## Theoretical background

### 1. Introduction

The term vacuum refers to the condition of an enclosed space that is devoid of all gases or other material content. It is not experimentally feasible to achieve a “perfect” vacuum, although one can approach this condition extremely closely. It is possible routinely to obtain a vacuum of 10-6 Torr and with more sophisticated techniques 10-10 Torr (1.3 x 10-13 bar or 1.3 x 10-8 Pa); it is even possible by special techniques to obtain a vacuum of 10-15 Torr, or about 30 molecules per cubic centimeter. One Torr, the conventional unit of pressure in vacuum work, is the pressure equivalent of a manometer reading of 1 mm of liquid mercury; 1 Torr = 1/760 atm = 1.333 x 10-3 bar = 133.3 Pa.

For Dewar flasks, metal evaporation apparatus, and most research apparatus, a vacuum of 10-5 to 10-6 Torr is sufficient; this is in the "high vacuum" range, while 10-10 Torr would be termed "ultrahigh vacuum". However, for many routine purposes a "utility vacuum" or "forepump vacuum" of about 10-3 Torr will suffice, and for vacuum distillations only a "partial vacuum" of the order of 1 to 50 Torr is needed

Many famous scientists performed investigations under vacuum conditions. You can find interesting information about the History of Vacuum science & information about terminology and technology . Most modern day experimental research in physical chemistry is performed with the use of some sort of vacuum system. Organic and inorganic chemists are also finding it is essential to conduct synthetic and kinetic work under controlled or reduced pressures. Vacuum systems vary widely in their size and complexity depending on the requirements of pumping speed and attainable vacuum. This experiment is designed to illustrate the purpose and use of the basic components found on typical vacuum apparatus.

### 2. Gas flow in tubes

In order to achieve a low pressure in a vacuum line, some air must be removed by pumping; as it is removed it must flow from one end of the tube to the other. The rate of flow of a gas, called the throughput Q, is defined as

(1)
 Q = P dV dt

where P is the pressure at which it is measured, and dV/dt is the volume flow rate. Notice that throughput does not have the same units as ordinary gas flow rate (unit volume/unit time). The units of throughput are [pressure]·[volume]/[time] or [energy]/[time], that is, L·atm·min-1 (sometimes Torr·L/sec or in SI units, Pa·m3·s-1, or J·s-1, or watts). The throughput depends on the resistance to flow and the pressure drop between the entrance and exit to a tube or channel:

(2)
 Q = P2-P1 = C(P2-P1) Z

where P1 is the downstream pressure (measured at the exit). P2 is the upstream pressure (measured at the entrance), Z is the resistance and C is the conductance. The conductance is the throughput per unit pressure difference between the tube entrance and exit. The units of conductance are the same that of volume rate or pumping speed, so conductance can be expressed in L/min, L/sec, m3/hour, etc. The quantities in Equations (1) and (2) are quite analogous to Ohm's Law, which relates the flow of current, I, through a resistance R under the influence of a potential difference, E:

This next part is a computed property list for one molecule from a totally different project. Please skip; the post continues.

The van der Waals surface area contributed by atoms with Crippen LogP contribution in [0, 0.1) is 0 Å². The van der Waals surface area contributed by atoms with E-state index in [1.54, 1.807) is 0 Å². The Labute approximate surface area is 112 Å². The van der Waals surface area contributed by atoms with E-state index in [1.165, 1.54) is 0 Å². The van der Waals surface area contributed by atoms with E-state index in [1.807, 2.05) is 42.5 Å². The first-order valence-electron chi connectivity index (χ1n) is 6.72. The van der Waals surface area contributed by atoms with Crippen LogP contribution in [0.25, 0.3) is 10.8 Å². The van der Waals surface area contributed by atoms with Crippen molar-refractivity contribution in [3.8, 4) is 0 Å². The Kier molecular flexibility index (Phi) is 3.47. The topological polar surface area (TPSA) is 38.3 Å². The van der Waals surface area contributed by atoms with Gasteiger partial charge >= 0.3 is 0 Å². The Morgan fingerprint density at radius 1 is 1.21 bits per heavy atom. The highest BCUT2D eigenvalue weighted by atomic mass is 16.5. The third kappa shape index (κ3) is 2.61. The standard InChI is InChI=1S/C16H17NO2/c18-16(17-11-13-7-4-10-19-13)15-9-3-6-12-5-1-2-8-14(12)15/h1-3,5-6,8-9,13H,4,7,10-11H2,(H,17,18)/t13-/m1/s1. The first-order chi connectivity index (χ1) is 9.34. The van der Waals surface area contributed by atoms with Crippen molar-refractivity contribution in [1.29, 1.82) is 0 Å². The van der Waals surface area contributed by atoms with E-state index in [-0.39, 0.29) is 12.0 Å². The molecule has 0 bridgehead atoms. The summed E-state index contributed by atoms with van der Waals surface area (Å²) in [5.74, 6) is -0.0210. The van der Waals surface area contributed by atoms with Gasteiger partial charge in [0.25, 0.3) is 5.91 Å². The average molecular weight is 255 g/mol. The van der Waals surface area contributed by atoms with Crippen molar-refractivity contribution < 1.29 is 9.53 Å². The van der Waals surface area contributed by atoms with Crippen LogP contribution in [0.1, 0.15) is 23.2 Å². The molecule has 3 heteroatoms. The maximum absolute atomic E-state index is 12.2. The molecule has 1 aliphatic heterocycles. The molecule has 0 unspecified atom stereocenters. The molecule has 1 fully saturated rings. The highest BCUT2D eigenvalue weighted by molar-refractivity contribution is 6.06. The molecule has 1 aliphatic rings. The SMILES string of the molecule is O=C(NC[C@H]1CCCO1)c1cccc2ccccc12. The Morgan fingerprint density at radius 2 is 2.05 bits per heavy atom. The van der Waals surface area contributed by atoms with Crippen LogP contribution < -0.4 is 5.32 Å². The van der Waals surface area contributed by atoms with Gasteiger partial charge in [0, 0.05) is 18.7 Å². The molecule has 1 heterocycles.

(3)
 I = E R

Equation (3) is the Ohm's Law of gas flow through a tube: it relates the gas flow Q (throughput) through a tube of resistance Z under the influence of a pressure difference P2 – P1. Just as the resistance of electrical resistors in series is given by:

(4)
 RT = R1 + R2 + R3 + R4 + ...

and in parallel by:

(5)
 1 = 1 + 1 + 1 + ... RT R1 R2 R3

so the resistance to gas flow is given by

(6)
 ZT = Z1 + Z2 + Z3 + Z4 + ...

where ZT is the total resistance and Zi are the series resistances of the various components in a vacuum line, that is, the traps, baffles, stopcocks, and tubes of different diameters. It is somewhat more common in discussing gas flow to speak of conductance rather than resistance, so Equation (6) is frequently written:

(7)
 1 = 1 + 1 + 1 + ... CT C1 C2 C3
 Figure 1: Series and paralel resistance.

### 2.1. Viscous Flow Versus Molecular Flow

The nature of gas flow through a tube is quite different at low pressures than at high pressures. In addition, the flow characteristics depend on the flow rate and the geometry of the tube, pipe, or channel through which the gas flows. Three kinds of flow are recognized: turbulent. viscous (laminar), and molecular. The Reynolds number R is useful in expressing the boundary between turbulent and viscous flow; similarly, the Knudsen number Kn helps define the boundary between viscous and molecular flow. The Reynolds number, a dimensionless number, is defined as:

(8)
 R = a·ρ·U η

where a is the tube radius, ρ is the gas density, η is the viscosity, and U is the flow velocity across a plane in the tube, defined as:

(9)
 U = Q π·a2·P

The Knudsen number Kn is purely empirical and is defined as the ratio of the mean free path L to a "characteristic dimension" of the system, say, the radius of the tube:

(10)
 Kn = L a

The Knudsen number is also dimensionless. The mean free path is given by:

(11)
 L = 1 21/2·π·d2·N

where d is the molecular diameter and N is the number of molecules per unit volume. Since N is related to the pressure and temperature it is convenient to express the mean free path for air at 25°C as:

(12)
 L = 0.005 P

where L is the mean free path in centimeters and P is the pressure in Torr. This is useful for getting a rough value for the Knudsen number for a tube or bulb in a vacuum line, the dimensions of which are usually measured in centimeters. The rough ranges of flow are summarized in Table 1: